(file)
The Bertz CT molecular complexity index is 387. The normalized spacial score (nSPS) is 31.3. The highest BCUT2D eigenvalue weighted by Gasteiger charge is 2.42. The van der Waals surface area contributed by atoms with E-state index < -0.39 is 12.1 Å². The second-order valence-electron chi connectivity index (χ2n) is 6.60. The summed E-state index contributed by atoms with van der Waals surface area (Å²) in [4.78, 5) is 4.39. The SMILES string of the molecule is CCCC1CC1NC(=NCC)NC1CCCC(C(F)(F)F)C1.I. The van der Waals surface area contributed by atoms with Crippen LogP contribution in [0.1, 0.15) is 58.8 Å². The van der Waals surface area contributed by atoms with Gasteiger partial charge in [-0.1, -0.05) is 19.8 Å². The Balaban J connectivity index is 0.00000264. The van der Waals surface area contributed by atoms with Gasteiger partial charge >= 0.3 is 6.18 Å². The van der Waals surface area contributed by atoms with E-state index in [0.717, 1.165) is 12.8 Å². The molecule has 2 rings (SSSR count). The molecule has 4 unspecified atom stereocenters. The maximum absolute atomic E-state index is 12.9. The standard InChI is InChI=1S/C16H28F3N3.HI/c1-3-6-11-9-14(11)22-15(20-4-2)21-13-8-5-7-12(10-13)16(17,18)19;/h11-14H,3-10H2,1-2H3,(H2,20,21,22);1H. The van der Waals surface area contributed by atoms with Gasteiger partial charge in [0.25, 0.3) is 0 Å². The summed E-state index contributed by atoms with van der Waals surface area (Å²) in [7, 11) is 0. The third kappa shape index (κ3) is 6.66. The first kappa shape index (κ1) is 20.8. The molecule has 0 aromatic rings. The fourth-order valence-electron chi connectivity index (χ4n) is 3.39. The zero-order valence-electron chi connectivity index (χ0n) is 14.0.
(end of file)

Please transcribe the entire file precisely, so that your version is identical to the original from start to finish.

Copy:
The Bertz CT molecular complexity index is 387. The normalized spacial score (nSPS) is 31.3. The highest BCUT2D eigenvalue weighted by Gasteiger charge is 2.42. The van der Waals surface area contributed by atoms with E-state index < -0.39 is 12.1 Å². The second-order valence-electron chi connectivity index (χ2n) is 6.60. The summed E-state index contributed by atoms with van der Waals surface area (Å²) in [4.78, 5) is 4.39. The SMILES string of the molecule is CCCC1CC1NC(=NCC)NC1CCCC(C(F)(F)F)C1.I. The van der Waals surface area contributed by atoms with Crippen LogP contribution in [0.1, 0.15) is 58.8 Å². The van der Waals surface area contributed by atoms with Gasteiger partial charge in [-0.1, -0.05) is 19.8 Å². The Balaban J connectivity index is 0.00000264. The van der Waals surface area contributed by atoms with Gasteiger partial charge >= 0.3 is 6.18 Å². The van der Waals surface area contributed by atoms with E-state index in [0.717, 1.165) is 12.8 Å². The molecule has 2 rings (SSSR count). The molecule has 4 unspecified atom stereocenters. The maximum absolute atomic E-state index is 12.9. The standard InChI is InChI=1S/C16H28F3N3.HI/c1-3-6-11-9-14(11)22-15(20-4-2)21-13-8-5-7-12(10-13)16(17,18)19;/h11-14H,3-10H2,1-2H3,(H2,20,21,22);1H. The van der Waals surface area contributed by atoms with Gasteiger partial charge in [0.25, 0.3) is 0 Å². The summed E-state index contributed by atoms with van der Waals surface area (Å²) in [7, 11) is 0. The third kappa shape index (κ3) is 6.66. The first kappa shape index (κ1) is 20.8. The molecule has 0 aromatic rings. The fourth-order valence-electron chi connectivity index (χ4n) is 3.39. The zero-order valence-electron chi connectivity index (χ0n) is 14.0.